A Year With Rilke: November
the darkness of each endless fall
and the shimmering light of each ascent
72’"x72” oil on canvas


november wall.jpg

The Words: There’s a power in me to grasp and give shape to the world.  I know nothing has ever been real without my beholding it.  All becoming has needed me, my looking ripens things...The earth has no other recourse but to become invisible in us, who belong in part to what is invisible... (A Year With Rilke, translated by Joanna Macy and Anita Barrows, October selections)
The Color: Celedon: the unseen green. There was once a color so beautiful that only royalty were allowed to see it. The common folk didn’t know it, but this green was (rather fittingly) one of those “ish” colors with no clear descriptive word. It was an imprecise color, a murky color, found only on special ceramics. The green-ish, gray-ish pottery emerged from the fire with a hint of brown and a fine crackle that supposedly reminded those early worshipers of imprecise beauty of jade. Later, this green would go by the name “celadon” (named, supposedly, for a fictional French lothario who wore pale green ribbons) but for centuries in China it was known only as mi se meaning “mysterious color.” (Cultural histories of unusual hues, The Awl, Katy Kelleher)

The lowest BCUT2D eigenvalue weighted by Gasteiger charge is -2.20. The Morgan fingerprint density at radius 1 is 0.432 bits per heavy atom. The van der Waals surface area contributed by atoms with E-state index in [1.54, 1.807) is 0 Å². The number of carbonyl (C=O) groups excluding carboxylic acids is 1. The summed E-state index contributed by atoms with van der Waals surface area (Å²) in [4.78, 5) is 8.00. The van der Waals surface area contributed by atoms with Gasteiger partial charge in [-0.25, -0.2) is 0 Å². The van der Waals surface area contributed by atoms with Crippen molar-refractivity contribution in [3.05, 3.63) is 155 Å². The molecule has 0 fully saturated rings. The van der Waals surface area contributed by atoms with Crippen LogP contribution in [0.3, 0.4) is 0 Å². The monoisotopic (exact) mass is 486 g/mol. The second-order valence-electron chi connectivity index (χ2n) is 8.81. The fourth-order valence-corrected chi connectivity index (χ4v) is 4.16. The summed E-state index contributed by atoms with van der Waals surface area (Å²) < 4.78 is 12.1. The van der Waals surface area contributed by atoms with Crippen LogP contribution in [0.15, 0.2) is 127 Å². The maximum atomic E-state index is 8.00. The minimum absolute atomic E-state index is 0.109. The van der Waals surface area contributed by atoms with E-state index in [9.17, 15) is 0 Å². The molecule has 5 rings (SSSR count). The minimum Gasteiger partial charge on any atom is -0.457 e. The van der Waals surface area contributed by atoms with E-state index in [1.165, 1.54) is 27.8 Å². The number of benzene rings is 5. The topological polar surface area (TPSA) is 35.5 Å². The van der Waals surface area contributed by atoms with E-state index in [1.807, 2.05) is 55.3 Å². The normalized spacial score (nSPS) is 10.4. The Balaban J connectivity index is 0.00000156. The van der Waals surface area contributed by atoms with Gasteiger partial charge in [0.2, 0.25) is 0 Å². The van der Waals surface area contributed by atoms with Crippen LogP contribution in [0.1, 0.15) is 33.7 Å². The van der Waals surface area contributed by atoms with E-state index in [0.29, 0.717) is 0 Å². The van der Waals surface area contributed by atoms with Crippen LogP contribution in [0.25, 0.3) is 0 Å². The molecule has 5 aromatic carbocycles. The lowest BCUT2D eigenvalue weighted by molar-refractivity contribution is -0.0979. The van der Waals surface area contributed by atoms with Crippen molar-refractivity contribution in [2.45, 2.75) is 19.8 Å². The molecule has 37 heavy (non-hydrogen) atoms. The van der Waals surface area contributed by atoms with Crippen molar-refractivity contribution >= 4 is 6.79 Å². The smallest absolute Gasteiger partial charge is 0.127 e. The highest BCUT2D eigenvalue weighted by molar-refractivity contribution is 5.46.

A Year With Rilke: October
all becoming has needed me
my looking ripens things
96’"x72” oil on canvas


The Words: Do you still not know how little endures?  Fling the nothing you are grasping out into the spaces we breathe.  Maybe the birds will feel in their flight how the air has expanded...what is greatest to our existence, what makes it precious beyond words, has the mockery to use sorrow in order to penetrate our soul. (A Year With Rilke, translated by Joanna Macy and  Anita Barrows, September selections)